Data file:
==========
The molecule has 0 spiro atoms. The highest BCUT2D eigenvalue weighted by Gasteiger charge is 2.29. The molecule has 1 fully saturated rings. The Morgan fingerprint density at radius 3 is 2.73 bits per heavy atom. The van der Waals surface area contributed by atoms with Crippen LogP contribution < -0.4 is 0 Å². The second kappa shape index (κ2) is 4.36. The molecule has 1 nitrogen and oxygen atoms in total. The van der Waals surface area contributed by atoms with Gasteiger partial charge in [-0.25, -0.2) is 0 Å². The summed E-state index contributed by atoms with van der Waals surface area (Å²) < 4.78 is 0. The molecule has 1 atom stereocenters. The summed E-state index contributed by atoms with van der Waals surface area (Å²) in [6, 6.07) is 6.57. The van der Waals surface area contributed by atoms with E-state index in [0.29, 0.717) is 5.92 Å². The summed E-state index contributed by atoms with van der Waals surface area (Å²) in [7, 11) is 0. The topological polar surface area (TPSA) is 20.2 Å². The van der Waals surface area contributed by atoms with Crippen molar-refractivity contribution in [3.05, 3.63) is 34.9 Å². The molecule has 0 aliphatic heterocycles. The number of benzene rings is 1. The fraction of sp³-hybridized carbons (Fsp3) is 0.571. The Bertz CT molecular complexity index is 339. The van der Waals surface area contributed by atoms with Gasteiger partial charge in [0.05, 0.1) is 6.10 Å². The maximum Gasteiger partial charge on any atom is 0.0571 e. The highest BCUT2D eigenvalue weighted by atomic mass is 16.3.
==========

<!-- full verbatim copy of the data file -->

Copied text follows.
The molecule has 0 spiro atoms. The highest BCUT2D eigenvalue weighted by Gasteiger charge is 2.29. The molecule has 1 fully saturated rings. The Morgan fingerprint density at radius 3 is 2.73 bits per heavy atom. The van der Waals surface area contributed by atoms with Crippen LogP contribution < -0.4 is 0 Å². The second kappa shape index (κ2) is 4.36. The molecule has 1 nitrogen and oxygen atoms in total. The van der Waals surface area contributed by atoms with Gasteiger partial charge in [-0.25, -0.2) is 0 Å². The summed E-state index contributed by atoms with van der Waals surface area (Å²) < 4.78 is 0. The molecule has 1 atom stereocenters. The summed E-state index contributed by atoms with van der Waals surface area (Å²) in [6, 6.07) is 6.57. The van der Waals surface area contributed by atoms with E-state index in [0.29, 0.717) is 5.92 Å². The summed E-state index contributed by atoms with van der Waals surface area (Å²) in [7, 11) is 0. The topological polar surface area (TPSA) is 20.2 Å². The van der Waals surface area contributed by atoms with Crippen molar-refractivity contribution in [3.05, 3.63) is 34.9 Å². The molecule has 0 aliphatic heterocycles. The number of benzene rings is 1. The fraction of sp³-hybridized carbons (Fsp3) is 0.571. The Bertz CT molecular complexity index is 339. The van der Waals surface area contributed by atoms with Gasteiger partial charge in [0.05, 0.1) is 6.10 Å². The maximum Gasteiger partial charge on any atom is 0.0571 e. The highest BCUT2D eigenvalue weighted by atomic mass is 16.3.